Kids’ Focus: Lunchbox Ideas

A frequent question that comes up during client sessions is “What do you pack your kids for lunch, Caitlin?” While this doesn’t directly relate to weight loss that most of my clients seek, it does have to do with their daily life and an area that can cause stress. I mean how many times can you make a peanut butter and jelly sandwich in your adult life?

So in this “Kids’ Focus” post, I wanted to show some examples of what I make for my kids’ lunches. When talking with clients about making lunches for their kids, one of the first things we do is have them sit down with their kids and ask their child what THEY want in their lunchboxes. Sometimes, they can really surprise you! For example, I had one client discover her child really likes fresh cherries when they are in season. Apparently another child had been sharing theirs with her child and she loved them! You won’t know unless you ask. (and yes, they were pitted cherries – easy to do with one of those OXO cherry pitters.)

Then, post that list on the fridge, dividing it up by proteins, carbs, and fresh fruits and veggies. Then when you make your grocery list, you will have some sources of inspiration which came directly from your child! Your child will love knowing they had a say in what they get everyday and you’ll be glad knowing that their lunch does not end up in the trash.

If your child is old enough, they can start making their lunches by themselves. I suggest monitoring what they put in there though! Eating lunch with one of my children one day at her school, I noted her friend (who makes her own lunch) had put 1/2 a large bag of mint M&Ms in her lunch, as well as about 40 ‘Nilla wafers. No fruit, no veggies, no protein? I’m all about choices but I also want my child to stay focused while in school!

Until my kids are old enough to make their own, I don’t mind a little prep on my part because I know my kids are eating foods they like (because of that list we made together) that are also healthy for them.

What about treats? I’m in the camp that treats are sometimes foods. We dedicate Fridays as “treat” day in their lunchboxes. So they know on Friday they’ll get a little something sweet and decadent in their lunch box.

I prefer making their lunch versus buying a premade lunch-in-a-box type of lunch because those tend to be loaded with sugar, sodium, and ingredients that I can’t even pronounce. I can fit fresh fruits and vegetables in their lunches, too, by making them myself.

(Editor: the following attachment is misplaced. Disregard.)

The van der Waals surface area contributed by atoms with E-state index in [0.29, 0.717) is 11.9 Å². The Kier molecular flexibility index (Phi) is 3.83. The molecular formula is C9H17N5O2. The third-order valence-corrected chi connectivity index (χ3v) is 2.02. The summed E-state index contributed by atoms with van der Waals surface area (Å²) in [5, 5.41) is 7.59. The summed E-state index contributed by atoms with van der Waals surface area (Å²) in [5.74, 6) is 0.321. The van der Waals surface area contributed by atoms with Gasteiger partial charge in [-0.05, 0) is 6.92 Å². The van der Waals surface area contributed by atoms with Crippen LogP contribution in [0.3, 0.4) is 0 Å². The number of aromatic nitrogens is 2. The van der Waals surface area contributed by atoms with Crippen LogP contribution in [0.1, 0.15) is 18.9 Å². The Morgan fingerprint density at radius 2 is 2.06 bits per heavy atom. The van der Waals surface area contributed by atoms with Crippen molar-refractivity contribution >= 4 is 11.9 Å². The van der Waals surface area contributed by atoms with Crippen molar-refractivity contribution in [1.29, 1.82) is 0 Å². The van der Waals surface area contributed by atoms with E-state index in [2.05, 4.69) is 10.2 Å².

The first lunchbox below is for my youngest. She likes variety and this lunchbox allows me to put a lot of little, different things in so she can choose a little bit of everything. This lunchbox comes from Yumbox, and while they are a little pricey, they are super-sturdy and can keep things like yogurt and applesauce from seeping into other compartments. It also has little pictures for each compartment reminding you to include fruits, vegetables, protein, grains, and dairy. Nice touch!


Yumbox Lunchbox

Yumbox Lunchbox


So in her lunchbox, you’ll see clementines, celery, whole grain (gluten-free) crackers, pepperoni (nitrate-free), and a mix that contains nuts and roasted chickpeas. Her treat that day was chocolate covered cashews (must have been a Friday lunch!)

The second lunchbox below is for my older one who loves a good turkey and cheese sandwich. Her lunchbox comes from Easy Lunch Boxes and I love these too. They are a great price, and you get a set of four when you order. They are not seep-proof, but I’ve found that you can stick “Press n’ Seal” around the edge of the smaller compartments and contents stay put pretty well.


Easy Lunch Boxes

Easy Lunch Boxes

This day, she got a toasted turkey and cheese sandwich with lettuce, pepperoni (nitrate-free), celery, clementine, and her treat was also chocolate-covered cashews. For drinks, I usually do water, or Honest Kids’ lemonade.

During colder months, my kids love getting tomato soup in their thermos and a grilled cheese. I don’t add an ice pack on those days so things stay at room temperature. Food safety can be an issue but since my kids eat lunch pretty early, I know their food is still safe by the time they eat it.

For additional ideas, see my post on Real Food Snacking. While I wrote that post with a focus on weight loss, the ideas listed there are just real foods, perfect to put in your child’s lunch, too. There a lots of ideas to add to a lunch, just make your portions a bit bigger since you’re creating a meal instead of just a snack.

Pinterest is a great resource for kids’ lunch ideas, too. What are some of your kids’ favorites?

Caitlin Signature



Caitlin Russell MS RD LD

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Posted in Kids, Nutrition, Recipe, Recipes - Packable Kids' Lunch

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